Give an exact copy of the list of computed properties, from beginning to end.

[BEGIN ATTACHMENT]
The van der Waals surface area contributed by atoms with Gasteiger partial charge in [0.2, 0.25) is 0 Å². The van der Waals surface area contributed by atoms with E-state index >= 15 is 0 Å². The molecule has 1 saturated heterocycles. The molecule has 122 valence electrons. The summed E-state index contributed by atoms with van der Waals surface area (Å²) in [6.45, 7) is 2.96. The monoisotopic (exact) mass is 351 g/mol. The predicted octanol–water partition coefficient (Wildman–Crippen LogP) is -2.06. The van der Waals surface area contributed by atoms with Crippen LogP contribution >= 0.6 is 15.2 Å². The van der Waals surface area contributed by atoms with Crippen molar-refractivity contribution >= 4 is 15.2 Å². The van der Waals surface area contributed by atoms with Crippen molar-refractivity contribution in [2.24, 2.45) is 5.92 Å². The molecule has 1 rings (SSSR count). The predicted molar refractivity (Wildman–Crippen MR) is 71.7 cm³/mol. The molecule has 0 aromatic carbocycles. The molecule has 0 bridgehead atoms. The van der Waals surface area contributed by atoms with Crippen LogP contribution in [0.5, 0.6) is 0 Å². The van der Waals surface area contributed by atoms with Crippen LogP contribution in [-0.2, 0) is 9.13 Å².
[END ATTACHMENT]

The van der Waals surface area contributed by atoms with Gasteiger partial charge in [0.2, 0.25) is 0 Å². The van der Waals surface area contributed by atoms with E-state index >= 15 is 0 Å². The molecule has 1 saturated heterocycles. The molecule has 122 valence electrons. The summed E-state index contributed by atoms with van der Waals surface area (Å²) in [6.45, 7) is 2.96. The monoisotopic (exact) mass is 351 g/mol. The predicted octanol–water partition coefficient (Wildman–Crippen LogP) is -2.06. The van der Waals surface area contributed by atoms with Crippen LogP contribution >= 0.6 is 15.2 Å². The van der Waals surface area contributed by atoms with Crippen molar-refractivity contribution >= 4 is 15.2 Å². The van der Waals surface area contributed by atoms with Crippen molar-refractivity contribution in [2.24, 2.45) is 5.92 Å². The molecule has 1 rings (SSSR count). The predicted molar refractivity (Wildman–Crippen MR) is 71.7 cm³/mol. The molecule has 0 aromatic carbocycles. The molecule has 0 bridgehead atoms. The van der Waals surface area contributed by atoms with Crippen LogP contribution in [0.5, 0.6) is 0 Å². The van der Waals surface area contributed by atoms with Crippen LogP contribution in [-0.2, 0) is 9.13 Å².